News Column

Fitch Affirms Pearland ISD, TX's GO Bonds at 'AA'; Outlook Stable

February 26, 2014

Fitch Ratings affirms its 'AA' rating on the following Pearland Independent School District, Texas unlimited tax (ULT) bonds:

--$238.2 million ULT bonds.

In a release on February 21, Fitch noted that the Rating Outlook is Stable.


The bonds are secured by an unlimited ad valorem tax pledge levied against all taxable property within the district. The bonds are additionally secured by the Texas Permanent School Fund, whose bond guarantee program is rated 'AAA' by Fitch.

Key Rating Drivers

Sound Financial Performance: Management's conservative budget practices result in typically positive financial performance. The district maintains sound liquidity and reserves.

Diverse Regional Economy: The district benefits from its close proximity to the strong and diverse Houston metropolitan statistical area (MSA). Wealth levels are above average and unemployment is low.

Maturing District with Stable Growth: Previously rapid population growth has slowed as the district approaches build-out. Tax base gains have been steady.

High Debt Levels: The debt profile is characterized by high overall debt levels and moderately slow amortization.

Rating Sensitivities

Strong Fundamentals: Fitch expects the district to retain its strong financial position to counterbalance concerns over the high overall debt level.

Credit Profile

Pearland ISD is located just south of Houston's outer loop, mostly in Brazoria County. The district experienced high population growth before 2010 which has moderated in recent years, resulting in a 2013 population of 96,547.

Management Practices Support Healthy Financial Profile

The district maintains a sound financial profile with general fund reserve levels in excess of its formal fund balance policy. The district's policy is to maintain reserves equivalent to three months (25 percent) of expenditures, which Fitch views as prudent. Audited results for fiscal 2012 reflect a surplus of $4.5 million in contrast to a budgeted $5.4 million operating deficit. Liquidity was strong at over three months of spending.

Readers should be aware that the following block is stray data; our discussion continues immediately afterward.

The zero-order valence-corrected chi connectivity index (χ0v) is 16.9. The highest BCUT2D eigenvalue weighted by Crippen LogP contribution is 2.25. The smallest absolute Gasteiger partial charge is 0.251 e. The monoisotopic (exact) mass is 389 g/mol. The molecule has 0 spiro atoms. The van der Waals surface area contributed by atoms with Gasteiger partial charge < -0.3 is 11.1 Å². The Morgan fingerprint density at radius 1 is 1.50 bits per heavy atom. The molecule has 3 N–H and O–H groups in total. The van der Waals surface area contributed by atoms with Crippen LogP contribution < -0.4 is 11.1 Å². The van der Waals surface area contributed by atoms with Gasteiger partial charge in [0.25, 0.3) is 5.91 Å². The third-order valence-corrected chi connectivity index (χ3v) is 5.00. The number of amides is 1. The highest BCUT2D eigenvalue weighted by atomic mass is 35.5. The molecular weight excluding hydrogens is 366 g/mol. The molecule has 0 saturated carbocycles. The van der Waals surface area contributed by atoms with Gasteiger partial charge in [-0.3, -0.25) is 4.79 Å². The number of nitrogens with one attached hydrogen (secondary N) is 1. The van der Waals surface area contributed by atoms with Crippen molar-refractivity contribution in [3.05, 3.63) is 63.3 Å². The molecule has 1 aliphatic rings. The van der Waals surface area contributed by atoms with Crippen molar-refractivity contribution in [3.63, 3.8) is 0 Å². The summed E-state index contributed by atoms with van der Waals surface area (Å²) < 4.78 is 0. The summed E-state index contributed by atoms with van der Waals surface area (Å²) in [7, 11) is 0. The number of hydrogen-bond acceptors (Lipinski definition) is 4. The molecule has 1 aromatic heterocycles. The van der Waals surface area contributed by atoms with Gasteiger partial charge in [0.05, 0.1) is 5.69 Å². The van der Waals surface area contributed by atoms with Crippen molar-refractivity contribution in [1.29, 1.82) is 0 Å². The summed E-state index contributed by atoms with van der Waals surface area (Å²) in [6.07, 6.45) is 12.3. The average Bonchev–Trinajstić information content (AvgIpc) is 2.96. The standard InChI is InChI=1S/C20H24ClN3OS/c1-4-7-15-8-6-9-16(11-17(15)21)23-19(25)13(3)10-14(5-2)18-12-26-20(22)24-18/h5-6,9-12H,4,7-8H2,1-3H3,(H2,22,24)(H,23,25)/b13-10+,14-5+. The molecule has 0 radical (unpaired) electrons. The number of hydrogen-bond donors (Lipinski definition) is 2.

The audited 2013 financials covered 10 months due to a change in fiscal year end, during which the district took advantage of favorable budget performance for non-recurring capital expenditures. Operating results still exceeded budget for an audited surplus of $4.3 million, resulting in a healthy unrestricted general fund balance of $42 million, 35 percent of spending.

The district is expected to outperform its budgeted $8 million drawdown for fiscal 2014, closing the year with break-even results due to revenue overperformance as a result of conservative enrollment estimates.

Residential Community with Access to Houston MSA

The district is located in a rapidly growing residential and commercial area of the Houston MSA, with access to major transportation arteries and the nearby Houston medical complex. The City of Pearland (GO bonds rated 'AA' by Fitch) is located partially within the district, and has experienced strong employment growth over the past decade. The city's unemployment rate of 4.3 percent for November 2013 is well below state and national averages. District wealth and educational attainment are notably high in comparison with the region, state, and nation.

TAV growth occurred at a compound annual rate of 0.6 percent over the past five fiscal years, holding stable through the recession. Fitch believes that management's projections for 1 percent-3 percent increases over the near term are reasonable considering some residential and commercial development underway.

Enrollment trends have slowed in tandem with TAV, and the district's external demographer projects that the district will reach build-out around 2023-2024. District schools have sufficient capacity in excess of projected enrollment at build-out.

Elevated Debt Ratios; Other Long-Term Liabilities Manageable